Private equity and corporate jets

Cite this Article
Larry Ribstein, Private equity and corporate jets, Truth on the Market (February 08, 2011),

I’ve written about the benefits of private equity’s “uncorporate” discipline, including owner exit rights and high-powered compensation, in reducing managerial agency costs in large firms.  See my Partnership Governance of Large Firms and the longer version in Chapter 8 of my Rise of the Uncorporation

Here’s some more evidence:  Edgerton, Agency Problems in Public Firms: Evidence from Corporate Jets in Leveraged Buyouts.  Here’s the abstract:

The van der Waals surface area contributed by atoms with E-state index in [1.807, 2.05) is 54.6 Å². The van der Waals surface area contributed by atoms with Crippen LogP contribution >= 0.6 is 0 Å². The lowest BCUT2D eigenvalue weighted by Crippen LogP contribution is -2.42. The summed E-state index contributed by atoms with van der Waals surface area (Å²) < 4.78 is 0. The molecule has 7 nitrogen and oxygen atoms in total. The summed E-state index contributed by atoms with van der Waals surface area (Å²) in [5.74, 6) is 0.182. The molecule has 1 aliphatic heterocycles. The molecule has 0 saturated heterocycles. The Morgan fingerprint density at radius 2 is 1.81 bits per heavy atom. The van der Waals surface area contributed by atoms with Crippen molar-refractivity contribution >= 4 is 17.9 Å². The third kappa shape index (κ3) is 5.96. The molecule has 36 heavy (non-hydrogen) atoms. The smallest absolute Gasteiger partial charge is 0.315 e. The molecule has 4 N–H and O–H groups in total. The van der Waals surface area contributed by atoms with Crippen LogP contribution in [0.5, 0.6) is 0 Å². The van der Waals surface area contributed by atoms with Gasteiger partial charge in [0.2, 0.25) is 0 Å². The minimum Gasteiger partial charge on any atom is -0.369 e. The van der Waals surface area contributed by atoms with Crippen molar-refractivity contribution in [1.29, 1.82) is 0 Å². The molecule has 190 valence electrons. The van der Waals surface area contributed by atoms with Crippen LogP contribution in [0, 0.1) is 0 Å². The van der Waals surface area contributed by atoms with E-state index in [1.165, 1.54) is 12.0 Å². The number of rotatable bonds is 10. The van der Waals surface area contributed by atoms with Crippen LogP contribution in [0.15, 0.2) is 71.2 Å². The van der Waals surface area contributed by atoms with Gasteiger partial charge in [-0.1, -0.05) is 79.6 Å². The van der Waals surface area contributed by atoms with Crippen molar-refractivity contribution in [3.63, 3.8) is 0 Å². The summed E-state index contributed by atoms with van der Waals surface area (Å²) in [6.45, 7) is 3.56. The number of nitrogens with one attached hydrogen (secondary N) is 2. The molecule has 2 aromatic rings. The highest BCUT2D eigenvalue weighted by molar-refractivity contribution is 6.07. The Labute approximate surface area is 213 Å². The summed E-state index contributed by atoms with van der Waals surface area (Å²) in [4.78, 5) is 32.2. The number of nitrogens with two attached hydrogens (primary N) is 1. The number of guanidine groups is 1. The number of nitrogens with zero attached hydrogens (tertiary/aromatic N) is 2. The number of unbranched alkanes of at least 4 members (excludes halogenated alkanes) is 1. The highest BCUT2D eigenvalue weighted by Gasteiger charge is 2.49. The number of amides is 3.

This paper uses rich, new data to examine the fleets of corporate jets operated by both publicly traded and privately held firms. In the cross-section, firms owned by private equity funds average jet fleets at least 40% smaller than observably similar publicly-traded firms. Similar fleet reductions are observed within firms that go private in leveraged buyouts. I discuss assumptions under which comparisons across and within firms provide estimates of lower and upper bounds on the average treatment effect of taking a firm from public to private in a leveraged buyout. Both censored and standard quantile regressions suggest that results at the mean are driven by firms in the upper 30% of the conditional jet distribution. Results thus suggest that executives in a substantial minority of public firms enjoy more generous perquisites than they would if subject to the pressures of private equity ownership.